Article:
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10 Common GC Mistakes

1) Not Taking Enough Care at the Inlet

Any leak in GC will cause significant problems with chromatography and the inlet is the most likely area. Don't take the risk of having to troubleshoot a leak, change the septum regularly and make sure the column is correctly installed and leak-free.

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2) Turning the oven on before the carrier gas

If there's one thing that will permanently damage a column more quickly than anything else it's heating the column without any carrier gas flowing. Get into the habit of making sure the carrier gas is flowing before you switch on the oven AND make sure the oven is cool before switching the carrier off. When switching the oven off, set the oven temperature to 35oC before switching the oven off as this will cool much quicker.

3) Not programming in column dimensions

Most modern GCs use an EPC (electronic pneumatic controller) to accurately deliver carrier flows and this relies totally on the correct column dimensions being entered by the operator. Make sure anytime you change the column you enter the correct dimensions into the GC or else your flowrate and split ratios will be wildly inaccurate.

4) Not using optimal flowrate for carrier

Each carrier gas has an optimal linear velocity, which gives the best efficiency (Nitrogen c.12cm/sec, Helium c.35cm/sec and Hydrogen 40 - 50cm/sec).

To obtain this optimal linear velocity the flowrate is matched to the internal diameter of the column in use. e.g. for a 0.32mm ID column using helium the optimal flowrate will be about 2.0ml/min.

If the optimal flowrate is not used, column efficiency can be significantly reduced.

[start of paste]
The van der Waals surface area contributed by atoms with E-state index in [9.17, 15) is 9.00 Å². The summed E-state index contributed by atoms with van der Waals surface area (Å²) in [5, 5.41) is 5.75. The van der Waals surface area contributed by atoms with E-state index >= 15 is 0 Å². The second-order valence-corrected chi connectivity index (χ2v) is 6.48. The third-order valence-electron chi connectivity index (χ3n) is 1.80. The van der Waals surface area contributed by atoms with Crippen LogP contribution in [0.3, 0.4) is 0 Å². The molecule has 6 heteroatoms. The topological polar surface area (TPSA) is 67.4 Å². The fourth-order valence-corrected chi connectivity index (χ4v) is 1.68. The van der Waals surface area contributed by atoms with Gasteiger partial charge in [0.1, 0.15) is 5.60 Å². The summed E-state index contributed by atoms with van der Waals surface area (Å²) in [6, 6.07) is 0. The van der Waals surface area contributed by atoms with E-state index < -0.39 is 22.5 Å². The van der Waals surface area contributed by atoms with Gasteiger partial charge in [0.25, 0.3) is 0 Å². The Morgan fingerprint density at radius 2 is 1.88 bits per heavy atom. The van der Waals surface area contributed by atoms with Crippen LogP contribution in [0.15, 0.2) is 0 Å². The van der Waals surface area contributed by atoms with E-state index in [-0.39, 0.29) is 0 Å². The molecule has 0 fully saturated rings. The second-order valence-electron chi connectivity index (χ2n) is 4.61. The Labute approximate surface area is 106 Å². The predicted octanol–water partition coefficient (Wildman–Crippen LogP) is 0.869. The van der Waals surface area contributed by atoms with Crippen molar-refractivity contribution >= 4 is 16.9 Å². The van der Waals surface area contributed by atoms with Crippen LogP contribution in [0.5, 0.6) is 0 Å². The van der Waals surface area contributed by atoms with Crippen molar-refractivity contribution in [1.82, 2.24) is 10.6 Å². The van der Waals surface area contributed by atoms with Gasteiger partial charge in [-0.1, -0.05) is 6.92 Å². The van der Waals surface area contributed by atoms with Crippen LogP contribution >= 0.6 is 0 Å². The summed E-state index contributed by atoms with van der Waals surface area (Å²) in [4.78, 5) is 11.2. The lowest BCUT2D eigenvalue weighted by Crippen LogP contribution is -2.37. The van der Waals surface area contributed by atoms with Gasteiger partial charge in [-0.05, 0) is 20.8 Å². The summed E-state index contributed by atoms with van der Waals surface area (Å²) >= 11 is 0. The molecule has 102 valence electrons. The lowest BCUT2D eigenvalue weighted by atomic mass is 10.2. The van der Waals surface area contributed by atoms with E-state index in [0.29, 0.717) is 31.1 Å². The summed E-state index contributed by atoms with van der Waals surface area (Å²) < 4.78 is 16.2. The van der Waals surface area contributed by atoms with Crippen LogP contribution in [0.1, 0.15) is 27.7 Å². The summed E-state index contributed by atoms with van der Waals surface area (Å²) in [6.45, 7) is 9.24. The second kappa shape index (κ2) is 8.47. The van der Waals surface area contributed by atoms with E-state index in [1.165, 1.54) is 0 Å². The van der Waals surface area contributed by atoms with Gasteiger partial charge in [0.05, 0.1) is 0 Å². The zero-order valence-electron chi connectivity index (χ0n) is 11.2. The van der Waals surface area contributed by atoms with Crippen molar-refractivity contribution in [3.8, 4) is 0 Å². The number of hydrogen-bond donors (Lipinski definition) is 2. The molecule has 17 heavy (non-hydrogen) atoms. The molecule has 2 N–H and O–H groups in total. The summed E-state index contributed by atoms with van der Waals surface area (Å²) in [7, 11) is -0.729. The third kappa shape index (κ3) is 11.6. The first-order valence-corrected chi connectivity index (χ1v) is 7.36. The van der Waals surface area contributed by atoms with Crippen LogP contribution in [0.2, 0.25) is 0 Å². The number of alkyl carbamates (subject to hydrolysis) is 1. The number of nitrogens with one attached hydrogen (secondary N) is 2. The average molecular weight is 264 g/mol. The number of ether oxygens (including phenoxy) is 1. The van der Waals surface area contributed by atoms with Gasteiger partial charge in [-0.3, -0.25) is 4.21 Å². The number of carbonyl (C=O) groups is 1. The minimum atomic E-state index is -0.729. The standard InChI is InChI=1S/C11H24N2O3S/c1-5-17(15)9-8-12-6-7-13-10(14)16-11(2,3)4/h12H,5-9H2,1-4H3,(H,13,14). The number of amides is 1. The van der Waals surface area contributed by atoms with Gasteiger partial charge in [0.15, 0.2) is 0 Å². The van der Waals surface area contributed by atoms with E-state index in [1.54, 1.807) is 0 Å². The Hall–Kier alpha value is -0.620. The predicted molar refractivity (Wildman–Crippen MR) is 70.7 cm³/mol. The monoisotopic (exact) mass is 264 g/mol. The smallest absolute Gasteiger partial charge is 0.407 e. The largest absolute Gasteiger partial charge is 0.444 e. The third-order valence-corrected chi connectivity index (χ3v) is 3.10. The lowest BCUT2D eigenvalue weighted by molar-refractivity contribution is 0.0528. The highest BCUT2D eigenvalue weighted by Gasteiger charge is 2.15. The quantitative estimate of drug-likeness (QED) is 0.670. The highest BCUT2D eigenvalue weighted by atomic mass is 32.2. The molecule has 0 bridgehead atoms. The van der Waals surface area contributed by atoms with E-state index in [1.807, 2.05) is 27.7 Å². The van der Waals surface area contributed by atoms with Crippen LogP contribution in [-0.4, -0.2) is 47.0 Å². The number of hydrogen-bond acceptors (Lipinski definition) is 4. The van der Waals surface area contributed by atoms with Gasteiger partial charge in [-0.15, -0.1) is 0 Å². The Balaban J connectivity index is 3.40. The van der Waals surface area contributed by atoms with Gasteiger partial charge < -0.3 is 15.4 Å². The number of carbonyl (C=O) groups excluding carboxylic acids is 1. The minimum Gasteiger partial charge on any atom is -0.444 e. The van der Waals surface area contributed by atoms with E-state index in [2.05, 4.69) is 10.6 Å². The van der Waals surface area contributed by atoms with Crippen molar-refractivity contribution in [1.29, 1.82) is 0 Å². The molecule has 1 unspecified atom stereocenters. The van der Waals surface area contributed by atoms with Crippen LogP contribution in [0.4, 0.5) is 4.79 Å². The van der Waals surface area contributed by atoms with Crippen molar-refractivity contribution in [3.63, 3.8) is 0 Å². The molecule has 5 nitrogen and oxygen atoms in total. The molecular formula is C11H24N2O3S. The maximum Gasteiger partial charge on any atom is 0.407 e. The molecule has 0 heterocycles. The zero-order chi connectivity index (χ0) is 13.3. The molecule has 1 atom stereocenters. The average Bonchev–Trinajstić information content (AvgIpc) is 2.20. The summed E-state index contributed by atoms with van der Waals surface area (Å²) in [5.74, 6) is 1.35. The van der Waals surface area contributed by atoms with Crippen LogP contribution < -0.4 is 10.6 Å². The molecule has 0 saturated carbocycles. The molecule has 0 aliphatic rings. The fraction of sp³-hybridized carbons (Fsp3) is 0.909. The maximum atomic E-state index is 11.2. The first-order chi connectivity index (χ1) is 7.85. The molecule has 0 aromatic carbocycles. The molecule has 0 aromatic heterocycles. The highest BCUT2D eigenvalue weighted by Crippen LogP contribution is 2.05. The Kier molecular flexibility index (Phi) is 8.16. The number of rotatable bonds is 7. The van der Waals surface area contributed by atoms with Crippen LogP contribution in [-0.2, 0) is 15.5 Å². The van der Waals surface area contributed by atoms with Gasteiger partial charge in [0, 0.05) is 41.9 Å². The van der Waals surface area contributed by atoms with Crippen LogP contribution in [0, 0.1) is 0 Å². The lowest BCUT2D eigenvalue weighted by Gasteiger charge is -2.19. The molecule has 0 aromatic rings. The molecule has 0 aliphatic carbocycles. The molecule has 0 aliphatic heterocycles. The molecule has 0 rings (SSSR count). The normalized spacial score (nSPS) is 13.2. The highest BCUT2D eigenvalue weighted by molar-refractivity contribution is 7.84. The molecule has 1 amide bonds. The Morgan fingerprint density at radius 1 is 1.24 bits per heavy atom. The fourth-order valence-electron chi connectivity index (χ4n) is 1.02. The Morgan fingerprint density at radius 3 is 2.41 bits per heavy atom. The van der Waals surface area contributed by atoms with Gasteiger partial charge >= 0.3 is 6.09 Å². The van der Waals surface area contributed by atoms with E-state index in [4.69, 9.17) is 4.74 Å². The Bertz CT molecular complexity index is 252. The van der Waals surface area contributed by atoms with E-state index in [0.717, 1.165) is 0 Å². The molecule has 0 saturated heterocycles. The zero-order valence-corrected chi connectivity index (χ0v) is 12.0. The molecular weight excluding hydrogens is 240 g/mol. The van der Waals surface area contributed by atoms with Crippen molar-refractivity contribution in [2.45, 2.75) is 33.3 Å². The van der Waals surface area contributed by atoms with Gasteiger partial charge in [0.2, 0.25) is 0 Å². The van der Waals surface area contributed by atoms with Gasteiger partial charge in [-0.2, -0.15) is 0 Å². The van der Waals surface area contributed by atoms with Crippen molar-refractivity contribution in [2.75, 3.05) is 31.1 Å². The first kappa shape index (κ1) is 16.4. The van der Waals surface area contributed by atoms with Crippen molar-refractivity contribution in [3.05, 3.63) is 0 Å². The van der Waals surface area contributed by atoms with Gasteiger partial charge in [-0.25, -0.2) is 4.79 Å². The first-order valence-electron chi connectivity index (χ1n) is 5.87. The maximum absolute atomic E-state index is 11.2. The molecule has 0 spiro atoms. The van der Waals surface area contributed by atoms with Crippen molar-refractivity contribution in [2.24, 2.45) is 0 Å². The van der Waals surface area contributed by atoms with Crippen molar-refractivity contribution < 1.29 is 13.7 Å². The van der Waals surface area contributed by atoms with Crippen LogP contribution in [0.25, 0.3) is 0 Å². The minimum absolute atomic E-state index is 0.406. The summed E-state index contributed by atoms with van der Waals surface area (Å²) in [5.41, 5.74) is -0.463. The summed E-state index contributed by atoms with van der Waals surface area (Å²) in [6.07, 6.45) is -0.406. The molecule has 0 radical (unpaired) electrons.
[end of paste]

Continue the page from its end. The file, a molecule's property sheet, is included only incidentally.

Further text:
5) Using too large an injection volume

When a liquid sample is injected into the GC inlet, this vapourises into a much larger volume of gas. The size of the vapour is dependant on the solvent being used and the injection volume.

If this volume exceeds the size of the liner a condition called backflash occurs.

Using a higher split ratio does not reduce this affect, you must either reduce the injection volume, use a different solvent or use a larger liner.

 

 

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6) Not specifying constant flow / constant pressure

As the oven temperature increases, the pressure within the column increases. In a constant pressure system, flowrate will decrease to maintain a constant pressure. This increases retention time and decreases efficiency as the flow moves away from the optimal linear velocity.
In constant flow mode, the instrument maintains a constant flow (with optimal linear velocity) by increasing pressure. Retention times are shorter and efficiency maintained.
Constant pressure and constant flow modes will give different retention times and peak shapes, so make sure you specify which mode should be used.

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7) Water on non-polar column

With some sample types it can be un-avoidable to inject the sample in water. Be sure that the column you use is suitable for water injections. As the column phase becomes increasingly non-polar (e.g. a DB-1), it loses the ability to adsorb the water sufficiently and chromatography breaks down. For water injections try to use the most polar phase you can (e.g. Wax) and accept that column life will decreases and bleed increase.

 

8) Not using the correct flame gas ratios

Lighting and maintaining a hydrogen / air flame relies on an optimal flow and ratio for
all the gases in the detector. See the advice in ‘My Detector Flame Won’t Light’.

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9) Not capping the column during storage

The bonded stationary phase in a GC column is easily oxidized, particularly in the presence of UV light. Be sure to cap the ends of the column to seal in inert carrier gas and stop air getting in. Store the column in a box in a dark cupboard to minimize the amount of light energy reaching the column.
This is important to stop the column degenerating on storage.

 

10) Not checking you have enough gas

In many labs, the gas supply is remote from the GC. Although it isn’t always easily accessible, it’s a whole lot less inconvenient than having to repeat a run of samples because either the carrier or detector gasses ran out before the original run was complete.
Make checking the gas supplies one of the first things you do.

 

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